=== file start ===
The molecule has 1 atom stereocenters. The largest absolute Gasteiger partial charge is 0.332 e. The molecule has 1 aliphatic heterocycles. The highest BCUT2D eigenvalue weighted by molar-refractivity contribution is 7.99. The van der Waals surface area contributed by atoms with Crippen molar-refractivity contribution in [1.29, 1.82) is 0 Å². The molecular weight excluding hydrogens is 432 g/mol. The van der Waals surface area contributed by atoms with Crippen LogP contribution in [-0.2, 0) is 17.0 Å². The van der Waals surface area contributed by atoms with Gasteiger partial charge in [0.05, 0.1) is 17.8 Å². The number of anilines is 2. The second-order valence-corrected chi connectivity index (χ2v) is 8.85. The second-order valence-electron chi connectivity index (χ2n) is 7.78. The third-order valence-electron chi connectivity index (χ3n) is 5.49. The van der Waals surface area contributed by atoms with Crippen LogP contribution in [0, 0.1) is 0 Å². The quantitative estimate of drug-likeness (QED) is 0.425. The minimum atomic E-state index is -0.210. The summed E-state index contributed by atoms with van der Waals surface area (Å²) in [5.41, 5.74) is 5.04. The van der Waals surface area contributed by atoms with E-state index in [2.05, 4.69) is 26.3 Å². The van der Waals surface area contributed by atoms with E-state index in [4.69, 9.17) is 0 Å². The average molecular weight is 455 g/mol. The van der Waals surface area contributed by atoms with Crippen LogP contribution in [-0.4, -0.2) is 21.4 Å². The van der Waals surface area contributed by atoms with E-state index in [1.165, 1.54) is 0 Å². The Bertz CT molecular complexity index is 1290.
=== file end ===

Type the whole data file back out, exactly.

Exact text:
The molecule has 1 atom stereocenters. The largest absolute Gasteiger partial charge is 0.332 e. The molecule has 1 aliphatic heterocycles. The highest BCUT2D eigenvalue weighted by molar-refractivity contribution is 7.99. The van der Waals surface area contributed by atoms with Crippen molar-refractivity contribution in [1.29, 1.82) is 0 Å². The molecular weight excluding hydrogens is 432 g/mol. The van der Waals surface area contributed by atoms with Crippen LogP contribution in [-0.2, 0) is 17.0 Å². The van der Waals surface area contributed by atoms with Gasteiger partial charge in [0.05, 0.1) is 17.8 Å². The number of anilines is 2. The second-order valence-corrected chi connectivity index (χ2v) is 8.85. The second-order valence-electron chi connectivity index (χ2n) is 7.78. The third-order valence-electron chi connectivity index (χ3n) is 5.49. The van der Waals surface area contributed by atoms with Crippen LogP contribution in [0, 0.1) is 0 Å². The quantitative estimate of drug-likeness (QED) is 0.425. The minimum atomic E-state index is -0.210. The summed E-state index contributed by atoms with van der Waals surface area (Å²) in [5.41, 5.74) is 5.04. The van der Waals surface area contributed by atoms with E-state index in [2.05, 4.69) is 26.3 Å². The van der Waals surface area contributed by atoms with E-state index in [4.69, 9.17) is 0 Å². The average molecular weight is 455 g/mol. The van der Waals surface area contributed by atoms with Crippen LogP contribution in [-0.4, -0.2) is 21.4 Å². The van der Waals surface area contributed by atoms with E-state index in [1.165, 1.54) is 0 Å². The Bertz CT molecular complexity index is 1290.